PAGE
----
Some argued that there is a dichotomy between “human rights” and “property rights.”  Such a dichotomy is, as the Founding Fathers understood, illusory. They believed that the right to the fruits of one’s labor, to private property, was an essential human right, one of the most important.

In their initial consideration about what kind of government to establish, the Founding Fathers, when they turned their attention to questions of economic organization, asked themselves which economic form would best maintain the free society they were in the process of creating. The answer was, free enterprise. For men suspicious of arbitrary government power, this was an obvious choice.

Friedman explains that, “The kind of economic organization that provides economic freedom directly, namely, competitive capitalism, also promotes political freedom because it separates economic power from political power and in this way enables the one to offset the other … Political freedom means the absence of coercion of a man by his fellow men.

“The fundamental threat to freedom is power to coerce, be it in the hands of a monarch, a dictator, an oligarchy, or a momentary majority. The preservation of freedom requires the elimination of such concentration of power to the fullest possible extent and the dispersal and distribution of whatever power cannot be eliminated, a system of checks and balances.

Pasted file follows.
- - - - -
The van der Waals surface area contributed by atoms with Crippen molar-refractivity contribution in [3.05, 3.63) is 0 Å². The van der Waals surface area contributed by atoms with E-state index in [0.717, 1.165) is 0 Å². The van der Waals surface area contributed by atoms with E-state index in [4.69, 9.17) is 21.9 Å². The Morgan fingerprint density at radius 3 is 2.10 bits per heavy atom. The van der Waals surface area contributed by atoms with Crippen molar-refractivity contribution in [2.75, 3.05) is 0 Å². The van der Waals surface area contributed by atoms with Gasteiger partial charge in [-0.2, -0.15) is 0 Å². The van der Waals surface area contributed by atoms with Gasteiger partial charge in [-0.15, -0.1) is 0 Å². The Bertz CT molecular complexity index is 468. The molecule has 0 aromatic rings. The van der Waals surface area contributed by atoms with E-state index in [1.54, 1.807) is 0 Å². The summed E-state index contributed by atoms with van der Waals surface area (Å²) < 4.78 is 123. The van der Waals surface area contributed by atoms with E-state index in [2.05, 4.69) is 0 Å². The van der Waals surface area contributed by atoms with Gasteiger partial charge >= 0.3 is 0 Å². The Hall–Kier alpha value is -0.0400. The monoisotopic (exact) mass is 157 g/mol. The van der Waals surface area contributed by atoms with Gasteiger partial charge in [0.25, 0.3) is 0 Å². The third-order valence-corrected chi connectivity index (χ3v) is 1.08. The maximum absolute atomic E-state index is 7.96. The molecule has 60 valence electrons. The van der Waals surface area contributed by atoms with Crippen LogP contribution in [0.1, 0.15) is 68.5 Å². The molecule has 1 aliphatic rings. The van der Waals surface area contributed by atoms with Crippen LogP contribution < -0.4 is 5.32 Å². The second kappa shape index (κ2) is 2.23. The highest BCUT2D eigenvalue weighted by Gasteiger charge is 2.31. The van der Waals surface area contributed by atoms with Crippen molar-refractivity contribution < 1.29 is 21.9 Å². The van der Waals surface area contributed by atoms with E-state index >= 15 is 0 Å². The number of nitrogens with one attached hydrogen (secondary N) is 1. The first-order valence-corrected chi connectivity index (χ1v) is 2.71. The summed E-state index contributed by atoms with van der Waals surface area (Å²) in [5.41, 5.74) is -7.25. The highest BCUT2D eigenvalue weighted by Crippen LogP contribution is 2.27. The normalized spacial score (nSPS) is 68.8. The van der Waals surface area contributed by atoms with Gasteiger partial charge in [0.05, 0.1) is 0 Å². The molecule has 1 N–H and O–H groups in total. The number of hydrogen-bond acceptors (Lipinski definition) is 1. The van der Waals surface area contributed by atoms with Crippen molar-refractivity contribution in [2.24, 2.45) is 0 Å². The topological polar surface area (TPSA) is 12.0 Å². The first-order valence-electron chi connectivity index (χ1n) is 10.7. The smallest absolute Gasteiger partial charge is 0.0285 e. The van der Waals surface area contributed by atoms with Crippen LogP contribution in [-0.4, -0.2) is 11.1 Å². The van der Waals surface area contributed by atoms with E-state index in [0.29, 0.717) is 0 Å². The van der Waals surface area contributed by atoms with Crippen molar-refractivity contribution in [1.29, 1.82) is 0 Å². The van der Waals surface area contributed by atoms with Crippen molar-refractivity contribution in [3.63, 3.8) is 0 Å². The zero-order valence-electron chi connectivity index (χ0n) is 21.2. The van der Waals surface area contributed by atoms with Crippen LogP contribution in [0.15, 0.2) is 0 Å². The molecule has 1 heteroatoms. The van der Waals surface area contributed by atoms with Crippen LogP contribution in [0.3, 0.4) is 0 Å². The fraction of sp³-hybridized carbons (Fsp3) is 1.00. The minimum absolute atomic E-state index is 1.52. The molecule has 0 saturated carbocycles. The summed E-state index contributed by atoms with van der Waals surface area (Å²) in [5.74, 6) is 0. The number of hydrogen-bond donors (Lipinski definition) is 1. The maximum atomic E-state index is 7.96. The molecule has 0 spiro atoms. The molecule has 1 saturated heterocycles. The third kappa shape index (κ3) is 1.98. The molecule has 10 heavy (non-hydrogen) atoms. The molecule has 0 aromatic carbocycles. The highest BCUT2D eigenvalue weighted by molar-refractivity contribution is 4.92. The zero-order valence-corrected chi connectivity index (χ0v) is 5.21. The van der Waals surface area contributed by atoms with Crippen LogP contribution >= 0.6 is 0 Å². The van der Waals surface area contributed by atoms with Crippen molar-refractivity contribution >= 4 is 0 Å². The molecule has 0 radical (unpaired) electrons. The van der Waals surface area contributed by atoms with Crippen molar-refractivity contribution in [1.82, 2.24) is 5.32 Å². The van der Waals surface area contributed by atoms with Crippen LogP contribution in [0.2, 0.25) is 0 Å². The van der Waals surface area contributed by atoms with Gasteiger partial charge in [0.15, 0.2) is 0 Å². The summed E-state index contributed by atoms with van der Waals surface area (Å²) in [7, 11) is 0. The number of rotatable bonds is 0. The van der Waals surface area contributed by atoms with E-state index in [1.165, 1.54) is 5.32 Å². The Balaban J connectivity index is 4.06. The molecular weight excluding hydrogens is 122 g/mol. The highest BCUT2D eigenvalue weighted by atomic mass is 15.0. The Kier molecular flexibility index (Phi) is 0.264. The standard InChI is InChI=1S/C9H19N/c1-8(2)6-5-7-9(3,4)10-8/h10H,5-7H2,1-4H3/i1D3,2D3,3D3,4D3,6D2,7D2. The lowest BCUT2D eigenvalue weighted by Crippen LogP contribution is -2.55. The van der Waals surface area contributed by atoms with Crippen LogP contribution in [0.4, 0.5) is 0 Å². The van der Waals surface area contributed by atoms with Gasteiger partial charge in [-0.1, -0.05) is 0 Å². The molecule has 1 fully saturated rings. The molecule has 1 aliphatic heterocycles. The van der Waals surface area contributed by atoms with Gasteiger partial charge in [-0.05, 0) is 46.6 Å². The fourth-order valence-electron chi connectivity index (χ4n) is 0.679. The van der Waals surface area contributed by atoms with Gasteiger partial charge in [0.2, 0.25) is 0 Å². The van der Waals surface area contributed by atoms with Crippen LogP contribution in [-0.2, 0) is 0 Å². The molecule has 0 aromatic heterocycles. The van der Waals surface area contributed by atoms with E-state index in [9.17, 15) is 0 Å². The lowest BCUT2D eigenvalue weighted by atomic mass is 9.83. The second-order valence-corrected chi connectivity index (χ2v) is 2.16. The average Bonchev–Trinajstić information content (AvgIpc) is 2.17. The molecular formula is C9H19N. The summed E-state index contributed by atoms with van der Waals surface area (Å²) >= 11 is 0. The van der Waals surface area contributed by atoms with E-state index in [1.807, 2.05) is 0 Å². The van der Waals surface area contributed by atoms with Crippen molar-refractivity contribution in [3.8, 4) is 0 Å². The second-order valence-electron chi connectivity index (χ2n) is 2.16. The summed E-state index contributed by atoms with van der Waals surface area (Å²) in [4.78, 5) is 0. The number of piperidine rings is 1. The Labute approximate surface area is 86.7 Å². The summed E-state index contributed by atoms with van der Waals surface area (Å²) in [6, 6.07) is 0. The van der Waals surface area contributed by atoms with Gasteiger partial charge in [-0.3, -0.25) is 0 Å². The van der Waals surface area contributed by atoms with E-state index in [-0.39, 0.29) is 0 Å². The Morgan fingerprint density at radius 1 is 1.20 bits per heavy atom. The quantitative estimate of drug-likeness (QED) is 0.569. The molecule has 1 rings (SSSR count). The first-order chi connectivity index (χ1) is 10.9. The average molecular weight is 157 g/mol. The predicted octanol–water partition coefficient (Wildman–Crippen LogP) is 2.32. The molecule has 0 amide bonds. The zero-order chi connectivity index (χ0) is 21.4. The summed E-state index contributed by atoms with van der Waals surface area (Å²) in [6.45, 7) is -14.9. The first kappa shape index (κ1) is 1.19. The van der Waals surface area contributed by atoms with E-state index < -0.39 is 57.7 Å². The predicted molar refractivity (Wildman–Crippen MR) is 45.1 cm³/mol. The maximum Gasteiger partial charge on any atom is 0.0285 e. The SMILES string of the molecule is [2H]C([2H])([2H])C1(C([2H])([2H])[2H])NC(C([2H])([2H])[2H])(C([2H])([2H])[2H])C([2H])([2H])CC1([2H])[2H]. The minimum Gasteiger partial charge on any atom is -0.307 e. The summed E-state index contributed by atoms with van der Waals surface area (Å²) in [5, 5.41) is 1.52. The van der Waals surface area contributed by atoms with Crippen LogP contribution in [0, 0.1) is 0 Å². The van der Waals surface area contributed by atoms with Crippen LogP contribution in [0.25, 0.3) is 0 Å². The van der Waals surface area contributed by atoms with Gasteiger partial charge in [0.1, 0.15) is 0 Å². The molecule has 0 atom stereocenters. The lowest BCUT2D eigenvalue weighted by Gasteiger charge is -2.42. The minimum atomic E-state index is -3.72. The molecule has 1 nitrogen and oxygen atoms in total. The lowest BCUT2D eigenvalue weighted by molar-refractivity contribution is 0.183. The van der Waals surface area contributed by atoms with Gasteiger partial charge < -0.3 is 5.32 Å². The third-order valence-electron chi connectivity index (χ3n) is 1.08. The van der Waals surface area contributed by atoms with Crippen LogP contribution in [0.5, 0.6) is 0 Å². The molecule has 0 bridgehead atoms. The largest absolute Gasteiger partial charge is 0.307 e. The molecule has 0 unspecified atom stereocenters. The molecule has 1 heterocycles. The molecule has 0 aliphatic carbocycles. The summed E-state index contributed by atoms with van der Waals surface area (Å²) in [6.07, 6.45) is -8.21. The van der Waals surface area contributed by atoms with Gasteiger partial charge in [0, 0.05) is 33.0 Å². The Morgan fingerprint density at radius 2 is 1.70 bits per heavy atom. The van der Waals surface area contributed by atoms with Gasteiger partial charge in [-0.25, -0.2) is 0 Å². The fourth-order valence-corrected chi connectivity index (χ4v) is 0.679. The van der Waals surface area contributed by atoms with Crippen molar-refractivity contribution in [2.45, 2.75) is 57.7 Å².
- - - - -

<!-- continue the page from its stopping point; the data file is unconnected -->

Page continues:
“By removing the organization of economic activity from the control of political authority, the market eliminated this source of coercive power. It enables economic strength to be a check to political power rather than a reinforcement.”

In today’s Washington, with no limits to money special interest groups can contribute to political campaigns, it is not free enterprise but crony capitalism which seems to dominate.  Many business interests, it seems, prefer government bailouts, subsidies, and support to the vagaries of the free market, where businesses are permitted to fail.

Politicians in a democracy usually submit to the incentives before them. Defending free enterprise is a far more precarious position than embracing the desires of those who can enrich your campaign and your prospects for remaining in office or, as is becoming increasingly common, hire you as a highly paid lobbyist when you leave office.